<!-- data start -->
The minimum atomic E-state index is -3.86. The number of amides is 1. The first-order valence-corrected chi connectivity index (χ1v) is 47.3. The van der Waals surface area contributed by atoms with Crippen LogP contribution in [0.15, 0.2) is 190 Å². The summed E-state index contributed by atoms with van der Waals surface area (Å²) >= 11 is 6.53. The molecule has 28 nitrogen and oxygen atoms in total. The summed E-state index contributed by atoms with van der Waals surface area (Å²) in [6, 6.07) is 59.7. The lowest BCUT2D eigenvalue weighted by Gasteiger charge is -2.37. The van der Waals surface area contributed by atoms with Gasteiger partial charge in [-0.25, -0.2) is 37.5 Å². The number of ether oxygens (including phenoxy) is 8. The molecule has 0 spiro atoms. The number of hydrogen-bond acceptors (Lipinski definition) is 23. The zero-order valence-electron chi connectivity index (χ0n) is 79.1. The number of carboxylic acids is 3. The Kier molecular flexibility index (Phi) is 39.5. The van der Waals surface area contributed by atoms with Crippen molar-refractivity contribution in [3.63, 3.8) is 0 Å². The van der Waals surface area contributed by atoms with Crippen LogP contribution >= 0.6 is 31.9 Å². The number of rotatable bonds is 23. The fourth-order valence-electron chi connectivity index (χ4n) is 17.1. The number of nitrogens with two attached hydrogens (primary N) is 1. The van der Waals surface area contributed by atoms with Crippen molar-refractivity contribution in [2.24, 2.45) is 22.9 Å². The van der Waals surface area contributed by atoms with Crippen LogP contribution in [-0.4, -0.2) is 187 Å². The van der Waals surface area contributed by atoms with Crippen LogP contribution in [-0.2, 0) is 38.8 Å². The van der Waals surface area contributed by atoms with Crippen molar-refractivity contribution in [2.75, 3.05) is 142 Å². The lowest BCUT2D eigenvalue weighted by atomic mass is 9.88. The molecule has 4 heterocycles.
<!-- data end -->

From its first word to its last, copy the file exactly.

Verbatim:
The minimum atomic E-state index is -3.86. The number of amides is 1. The first-order valence-corrected chi connectivity index (χ1v) is 47.3. The van der Waals surface area contributed by atoms with Crippen LogP contribution in [0.15, 0.2) is 190 Å². The summed E-state index contributed by atoms with van der Waals surface area (Å²) >= 11 is 6.53. The molecule has 28 nitrogen and oxygen atoms in total. The summed E-state index contributed by atoms with van der Waals surface area (Å²) in [6, 6.07) is 59.7. The lowest BCUT2D eigenvalue weighted by Gasteiger charge is -2.37. The van der Waals surface area contributed by atoms with Gasteiger partial charge in [-0.25, -0.2) is 37.5 Å². The number of ether oxygens (including phenoxy) is 8. The molecule has 0 spiro atoms. The number of hydrogen-bond acceptors (Lipinski definition) is 23. The zero-order valence-electron chi connectivity index (χ0n) is 79.1. The number of carboxylic acids is 3. The Kier molecular flexibility index (Phi) is 39.5. The van der Waals surface area contributed by atoms with Crippen molar-refractivity contribution in [3.63, 3.8) is 0 Å². The van der Waals surface area contributed by atoms with Crippen LogP contribution >= 0.6 is 31.9 Å². The number of rotatable bonds is 23. The fourth-order valence-electron chi connectivity index (χ4n) is 17.1. The number of nitrogens with two attached hydrogens (primary N) is 1. The van der Waals surface area contributed by atoms with Crippen molar-refractivity contribution in [2.24, 2.45) is 22.9 Å². The van der Waals surface area contributed by atoms with Crippen LogP contribution in [-0.4, -0.2) is 187 Å². The van der Waals surface area contributed by atoms with Crippen LogP contribution in [-0.2, 0) is 38.8 Å². The van der Waals surface area contributed by atoms with Crippen molar-refractivity contribution in [2.75, 3.05) is 142 Å². The lowest BCUT2D eigenvalue weighted by atomic mass is 9.88. The molecule has 4 heterocycles.